Heads turn to watch as 16-year-old Antora rides her motorbike through the neighborhoods of a rural village in Bangladesh. They’re confused — even shocked — to see a girl driving such a vehicle on her own. In Bangladesh, gender roles and expectations have been restrictive for generations, and traditionally, only men ride motorbikes.
Antora is not just defying those expectations; she’s changing them for the better.
When Antora joined Plan’s sponsorship program, she attended training sessions where she learned about her rights and how to inform others in her community about the harms of child marriage. Now, she goes door to door and advocates with and for other girls to achieve the same freedoms she has.
“My life has changed ever since I got involved with Plan International,” Antora says. “Now, I don’t only think about myself, but also about society, my community and my country.”
The change Antora is leading in her community is also popping up in other areas of Bangladesh, and it’s not just girls taking on this responsibility.
Ending child marriage through literature
Abdus is a renowned Bengali teacher, social worker and author in Bangladesh. After joining an education project led by Plan, he started leading support groups for girls at the school where he works.
“Over the course of my teaching profession, I have seen many girls with lots of potential leaving their studies behind to become wives and mothers at an early age,” Abdus says.
Wanting to do something to raise awareness among his students and their parents of the negative consequences of child marriage, Abdus decided to use his writing skills to create a poetry book on the subject of early marriage.
When the book was published in February 2022, his students immediately took copies home to read to their parents. Now, Abdus says that the girls he teaches have become more confident in advocating against child marriage for themselves and each other.
“A girl stopped me on the way to school and told me that she had stopped her own marriage by reading out one of the poems to her parents,” Abdus says.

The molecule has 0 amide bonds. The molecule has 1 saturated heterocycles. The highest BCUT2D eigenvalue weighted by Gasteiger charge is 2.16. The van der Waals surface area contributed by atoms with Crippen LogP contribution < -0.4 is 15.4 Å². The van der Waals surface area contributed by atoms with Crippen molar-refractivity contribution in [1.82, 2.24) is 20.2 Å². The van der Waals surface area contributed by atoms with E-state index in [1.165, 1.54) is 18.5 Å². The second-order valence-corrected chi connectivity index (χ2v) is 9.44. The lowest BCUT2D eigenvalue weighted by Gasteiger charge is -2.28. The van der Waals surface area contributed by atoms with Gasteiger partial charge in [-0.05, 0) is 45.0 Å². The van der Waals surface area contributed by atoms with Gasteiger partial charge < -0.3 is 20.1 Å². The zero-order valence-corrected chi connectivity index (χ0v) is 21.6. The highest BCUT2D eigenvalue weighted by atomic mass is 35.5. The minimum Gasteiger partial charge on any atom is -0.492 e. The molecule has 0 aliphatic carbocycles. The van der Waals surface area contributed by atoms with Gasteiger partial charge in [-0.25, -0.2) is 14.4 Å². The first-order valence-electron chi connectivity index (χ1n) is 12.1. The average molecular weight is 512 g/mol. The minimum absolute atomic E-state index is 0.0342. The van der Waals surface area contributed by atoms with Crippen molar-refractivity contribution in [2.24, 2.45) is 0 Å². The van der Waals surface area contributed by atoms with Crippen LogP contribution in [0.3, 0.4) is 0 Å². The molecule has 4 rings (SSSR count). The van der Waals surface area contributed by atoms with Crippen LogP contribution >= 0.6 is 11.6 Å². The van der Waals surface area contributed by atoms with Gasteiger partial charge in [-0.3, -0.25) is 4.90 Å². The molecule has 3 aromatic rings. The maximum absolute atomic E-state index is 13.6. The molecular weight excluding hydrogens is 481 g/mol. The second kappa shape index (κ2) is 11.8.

Abdus has seen firsthand how, with more knowledge, child marriage is preventable. That’s a lesson Shamsur, another man in Bangladesh, has learned, too.
Changing the world starts with changing ourselves
Shamsur has been an imam (someone who leads prayers at a mosque) for more than 20 years and has participated in more than 100 marriage ceremonies, some of them child marriages. When Plan spoke to him in 2018, he told us that he too was married to his wife when she was still a teenager and had no knowledge of how harmful the practice is.
“I would sympathize with a father about his economic condition and would say yes to getting his daughter married at an early age for that reason,” Shamsur says.
When a Plan program to spread awareness about child marriage came to his community, Shamsur was recruited to complete the trainings. He learned about the health and safety risks girls face when they’re married as children, as well as the fact that it’s illegal in Bangladesh. He was also introduced to a phone app that he could use to verify people’s ages when they seek a marriage at his mosque.
“So far, since the training, I have been able to stop two child marriages,” he says. “Right after the training, we formed a committee which consists of 42 imams from our area. We try to talk to people in our community and tell them about the negative effects of child marriage. I also try to include these kinds of talks among people during prayer times at the mosque.”
Using power for good
Other religious leaders in Bangladesh are using their authority to raise awareness of this issue, like Maulana Md. Abdur in a neighboring community. His title, Maulana Md., refers to the high regard he has as a religious leader in his community.
For several years, Abdur has been campaigning against child marriage in his community with the support of one of Plan’s programs.
Along with dissuading the men in his mosque from marrying off their own daughters, he has been facilitating awareness-raising sessions in his community and counseling people against the practice of child marriage.
When Abdur told us about an intervention with one of his relatives who tried to marry his daughter off, he said economic hardship was at the center.
“I went and told him that the government is giving everything for free for girls’ education,” Abdur says. “You only need to send her to school. Don’t marry her off. I stopped that marriage.”
The work Abdur has done alongside other men and women has been so successful that his community is now free of child marriage!
The example these men are setting shows that when people know better, they can do better, and that girls like Antora don’t have to do the work to change the world alone.